Get away to the beaches and hike to the country parks
Hong Kong has about 40 public beaches with shark nets, showers, BBQ grills, changing rooms and lifeguards, and hundreds of private and public parkland beaches you can hike to for alone time. So there really is something for everyone. Less than an hour from the city center, you’ll come into some gorgeous beaches, reached easily by taxi, boat, or public transportation. Shek O Village is one of the most popular beaches, along with stretches of sand in Stanley and surrounding Repulse Bay. If you are looking for a more secluded experience, head to Lo So Shing Beach on the hiking trail from the Yung Shue Wan pier, or mosey into upsoiled Tai Long Wan on the eastern coast of Sai Kung Peninsula, one of the most beautiful places in all of Hong Kong. Travellers are often surprised to learn that one of the tiniest territories in the world reserves 40 per cent of its total land area for country parks – such as Shek O. Guides to hiking trails across mountainous terrain and remote valleys to hidden and largely deserted beaches are stocked at local bookshops around.
You will shop till you drop.
Hong Kong really is all about shopping. Expect to stumble upon one or multiple shopping frenzies on a tour of the city. Don’t stop at just one because Hong Kong’s street markets are diverse, and they scrupulously cater to various clienteles with different merchandise. Hollywood Road is one of the world’s most enticing antiques shopping areas, for instance, what with the Buddha sculptures, Maoist memorabilia, and Ming dynasty ceramic horsemen. And Temple Street Night Market (a traveler favourite and best example) bursts with fortune tellers, opera singers and vendors as they hawk clothing, kitschy bric-a-brac, fortune tellers, watches, fans, electronics, clothes, street-side karaoke, sex toys, and knock-off paintings – all for brilliant prices. Not to be missed.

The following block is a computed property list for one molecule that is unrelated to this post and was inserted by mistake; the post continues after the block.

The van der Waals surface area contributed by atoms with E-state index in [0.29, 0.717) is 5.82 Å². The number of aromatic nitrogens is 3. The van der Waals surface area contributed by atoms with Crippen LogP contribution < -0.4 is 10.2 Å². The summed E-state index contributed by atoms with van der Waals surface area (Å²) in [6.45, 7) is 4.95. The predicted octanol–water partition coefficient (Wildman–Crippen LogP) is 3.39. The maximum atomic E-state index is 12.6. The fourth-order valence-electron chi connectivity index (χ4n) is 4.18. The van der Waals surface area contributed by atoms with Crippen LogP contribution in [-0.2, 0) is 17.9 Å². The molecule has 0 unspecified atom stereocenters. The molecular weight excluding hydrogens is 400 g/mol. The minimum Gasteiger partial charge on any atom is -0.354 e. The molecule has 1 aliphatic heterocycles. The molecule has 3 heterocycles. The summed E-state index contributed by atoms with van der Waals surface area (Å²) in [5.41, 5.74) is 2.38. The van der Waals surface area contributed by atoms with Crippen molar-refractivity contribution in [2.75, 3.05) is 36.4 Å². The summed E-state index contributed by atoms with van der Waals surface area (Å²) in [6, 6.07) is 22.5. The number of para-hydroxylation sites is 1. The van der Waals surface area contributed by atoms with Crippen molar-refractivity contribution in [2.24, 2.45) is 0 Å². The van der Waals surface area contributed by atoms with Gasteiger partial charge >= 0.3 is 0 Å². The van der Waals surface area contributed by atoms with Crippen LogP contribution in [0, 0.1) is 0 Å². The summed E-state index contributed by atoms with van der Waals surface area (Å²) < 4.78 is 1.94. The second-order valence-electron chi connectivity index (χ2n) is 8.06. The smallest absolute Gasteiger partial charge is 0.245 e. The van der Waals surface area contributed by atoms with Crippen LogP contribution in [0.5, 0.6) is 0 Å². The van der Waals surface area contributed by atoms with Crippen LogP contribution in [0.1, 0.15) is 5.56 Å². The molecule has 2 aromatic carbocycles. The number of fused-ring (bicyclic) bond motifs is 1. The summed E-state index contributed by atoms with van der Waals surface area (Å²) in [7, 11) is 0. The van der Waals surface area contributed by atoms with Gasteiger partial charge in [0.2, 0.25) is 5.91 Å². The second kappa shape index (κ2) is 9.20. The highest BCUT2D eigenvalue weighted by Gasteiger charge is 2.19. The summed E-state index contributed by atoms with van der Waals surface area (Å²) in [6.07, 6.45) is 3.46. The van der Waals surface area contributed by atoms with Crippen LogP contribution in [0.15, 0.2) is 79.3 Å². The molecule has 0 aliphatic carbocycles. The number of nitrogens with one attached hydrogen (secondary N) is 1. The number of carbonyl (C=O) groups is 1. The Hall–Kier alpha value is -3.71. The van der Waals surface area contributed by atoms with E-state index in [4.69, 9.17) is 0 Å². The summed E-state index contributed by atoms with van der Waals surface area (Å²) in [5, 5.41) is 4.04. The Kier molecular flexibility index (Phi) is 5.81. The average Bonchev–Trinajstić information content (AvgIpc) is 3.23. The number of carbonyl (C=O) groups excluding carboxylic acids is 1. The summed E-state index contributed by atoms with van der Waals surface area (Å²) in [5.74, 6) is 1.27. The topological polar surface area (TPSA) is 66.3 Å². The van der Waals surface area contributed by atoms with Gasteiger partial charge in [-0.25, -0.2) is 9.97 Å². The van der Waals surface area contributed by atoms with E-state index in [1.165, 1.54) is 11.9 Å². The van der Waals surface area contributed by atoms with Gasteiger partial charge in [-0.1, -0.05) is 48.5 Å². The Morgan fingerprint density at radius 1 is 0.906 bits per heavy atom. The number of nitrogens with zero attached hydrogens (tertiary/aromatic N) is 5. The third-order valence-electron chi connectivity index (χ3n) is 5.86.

Now ladies, you must head on over to The Ladies’ Market on Tung Choi Street in the Mong Kok neighborhood for women’s clothing and accessories. You can’t leave empty handed here; you can find anything here from a fake Gucci watch to a potato peeler. Amazingly, each bazaar also has its own ambience. Take a stroll through Stanley Market and don’t shy away from bargaining at this beautiful seaside market. Check out the colonial Murray House while you’re there.